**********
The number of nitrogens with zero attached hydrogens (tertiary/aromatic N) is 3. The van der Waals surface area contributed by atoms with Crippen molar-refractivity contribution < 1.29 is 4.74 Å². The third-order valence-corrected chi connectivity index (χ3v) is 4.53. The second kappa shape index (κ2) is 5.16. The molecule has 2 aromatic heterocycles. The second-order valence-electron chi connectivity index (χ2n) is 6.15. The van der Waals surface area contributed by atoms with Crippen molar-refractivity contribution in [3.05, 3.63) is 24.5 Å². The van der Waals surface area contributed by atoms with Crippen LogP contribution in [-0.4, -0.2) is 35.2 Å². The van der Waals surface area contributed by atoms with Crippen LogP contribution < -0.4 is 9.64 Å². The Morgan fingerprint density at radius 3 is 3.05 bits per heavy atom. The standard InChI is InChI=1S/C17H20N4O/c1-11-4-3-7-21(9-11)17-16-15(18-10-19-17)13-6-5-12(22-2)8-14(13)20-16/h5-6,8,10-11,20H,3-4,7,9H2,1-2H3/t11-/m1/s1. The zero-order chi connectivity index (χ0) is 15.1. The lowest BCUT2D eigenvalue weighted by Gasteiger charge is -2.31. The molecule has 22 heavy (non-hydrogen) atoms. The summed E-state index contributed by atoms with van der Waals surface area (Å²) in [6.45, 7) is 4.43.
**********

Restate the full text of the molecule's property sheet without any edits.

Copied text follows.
The number of nitrogens with zero attached hydrogens (tertiary/aromatic N) is 3. The van der Waals surface area contributed by atoms with Crippen molar-refractivity contribution < 1.29 is 4.74 Å². The third-order valence-corrected chi connectivity index (χ3v) is 4.53. The second kappa shape index (κ2) is 5.16. The molecule has 2 aromatic heterocycles. The second-order valence-electron chi connectivity index (χ2n) is 6.15. The van der Waals surface area contributed by atoms with Crippen molar-refractivity contribution in [3.05, 3.63) is 24.5 Å². The van der Waals surface area contributed by atoms with Crippen LogP contribution in [-0.4, -0.2) is 35.2 Å². The van der Waals surface area contributed by atoms with Crippen LogP contribution < -0.4 is 9.64 Å². The Morgan fingerprint density at radius 3 is 3.05 bits per heavy atom. The standard InChI is InChI=1S/C17H20N4O/c1-11-4-3-7-21(9-11)17-16-15(18-10-19-17)13-6-5-12(22-2)8-14(13)20-16/h5-6,8,10-11,20H,3-4,7,9H2,1-2H3/t11-/m1/s1. The zero-order chi connectivity index (χ0) is 15.1. The lowest BCUT2D eigenvalue weighted by Gasteiger charge is -2.31. The molecule has 22 heavy (non-hydrogen) atoms. The summed E-state index contributed by atoms with van der Waals surface area (Å²) in [6.45, 7) is 4.43.